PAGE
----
Anastasia: Well, you know, anyone would answer this question the same way I think. Inspiration is everywhere! I look for other photographers a lot, I learn from them, I do my own with the feeling of “I want to do it like him, I want to do better”. That is really motivating. Just make sure that in any case of inspiration, it must stay inspiration till the end, you must never make a copy or blindly follow your idols. Making your own style is the hardest, but then once you have it, it will be only harder to step aside from it and make something different, as you already think and view one certain way. There is no recipe of producing your own idea, but it is reachable with a lot of work and consistency.
Phoblographer: What film photography gear and films do you use?
Anastasia: That is the hardest questions of all! It’s 35mm film Canon, but I really have no idea which one, but I will check it out now!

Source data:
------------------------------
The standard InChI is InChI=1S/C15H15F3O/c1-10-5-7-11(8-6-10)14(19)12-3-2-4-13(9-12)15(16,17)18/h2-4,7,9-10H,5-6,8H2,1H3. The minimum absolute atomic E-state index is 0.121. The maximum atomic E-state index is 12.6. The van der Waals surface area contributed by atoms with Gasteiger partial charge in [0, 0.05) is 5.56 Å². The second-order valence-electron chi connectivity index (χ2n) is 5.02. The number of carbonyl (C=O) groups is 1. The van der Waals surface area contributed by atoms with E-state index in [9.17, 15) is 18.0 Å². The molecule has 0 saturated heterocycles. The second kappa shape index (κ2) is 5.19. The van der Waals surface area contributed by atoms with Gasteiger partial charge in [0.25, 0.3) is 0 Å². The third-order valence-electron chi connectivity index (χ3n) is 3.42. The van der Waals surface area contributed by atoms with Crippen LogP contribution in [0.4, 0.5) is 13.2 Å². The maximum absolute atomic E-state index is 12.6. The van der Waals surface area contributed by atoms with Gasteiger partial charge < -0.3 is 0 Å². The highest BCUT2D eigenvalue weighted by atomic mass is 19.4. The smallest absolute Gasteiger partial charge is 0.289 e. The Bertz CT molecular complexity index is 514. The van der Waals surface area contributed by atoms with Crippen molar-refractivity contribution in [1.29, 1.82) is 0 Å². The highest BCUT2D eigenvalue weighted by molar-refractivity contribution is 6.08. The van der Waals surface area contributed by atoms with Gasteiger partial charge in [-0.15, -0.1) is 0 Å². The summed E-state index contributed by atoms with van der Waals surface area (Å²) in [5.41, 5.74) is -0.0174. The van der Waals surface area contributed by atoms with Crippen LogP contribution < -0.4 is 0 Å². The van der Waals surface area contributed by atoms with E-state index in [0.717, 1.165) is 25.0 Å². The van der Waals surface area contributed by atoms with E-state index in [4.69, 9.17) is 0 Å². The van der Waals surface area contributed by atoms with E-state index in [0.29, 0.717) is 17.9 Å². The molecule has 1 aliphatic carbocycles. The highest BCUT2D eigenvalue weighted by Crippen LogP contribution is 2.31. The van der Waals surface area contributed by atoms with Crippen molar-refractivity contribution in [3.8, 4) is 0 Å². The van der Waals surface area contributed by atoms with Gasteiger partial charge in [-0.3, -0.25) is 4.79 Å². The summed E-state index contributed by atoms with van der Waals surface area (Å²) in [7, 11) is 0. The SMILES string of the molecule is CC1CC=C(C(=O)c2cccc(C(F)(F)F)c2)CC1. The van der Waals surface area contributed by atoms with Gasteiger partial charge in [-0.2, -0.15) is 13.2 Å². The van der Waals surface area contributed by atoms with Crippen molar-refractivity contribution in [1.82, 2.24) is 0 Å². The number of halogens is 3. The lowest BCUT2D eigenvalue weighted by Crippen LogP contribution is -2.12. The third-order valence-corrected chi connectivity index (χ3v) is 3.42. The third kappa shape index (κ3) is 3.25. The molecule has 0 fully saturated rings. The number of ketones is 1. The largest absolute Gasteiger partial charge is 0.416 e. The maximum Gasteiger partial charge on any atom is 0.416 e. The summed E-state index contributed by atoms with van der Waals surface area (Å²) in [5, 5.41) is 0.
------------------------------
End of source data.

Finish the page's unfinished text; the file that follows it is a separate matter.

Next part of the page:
It’s an EOS 3000 and I have a Sigma 50mm f1.4 Lens to satisfy my film and digital photography needs. That is my favorite of all gear. Not perfect, but very simple and I got used to it a lot. Sometimes I play with manual old lenses and cameras, but I really don’t mind the gear, I’ve had a lot of different ones, I just use what comes in handy. It quite the same with film. I’ve never used any professional film for my shootings ever, and I never yet felt any need for them. I love Kodak for contrast and yellow/red tones and Fuji for Green/Magenta tones. But that is basic. Try expired films too, they give really cool effects on color and grain.
Phoblographer: As you get the film scans back, what makes you specifically choose one image or another for your portfolio?
Anastasia: I don’t have many to choose from! Once before I used a whole film to make one session. Then I came to a half. And later I could do only 12 photos at a time and have a result of 8 or 10 that would look great in my portfolio. I choose the best, that is my only secret. And the less you have to choose from, the easier your choices will be.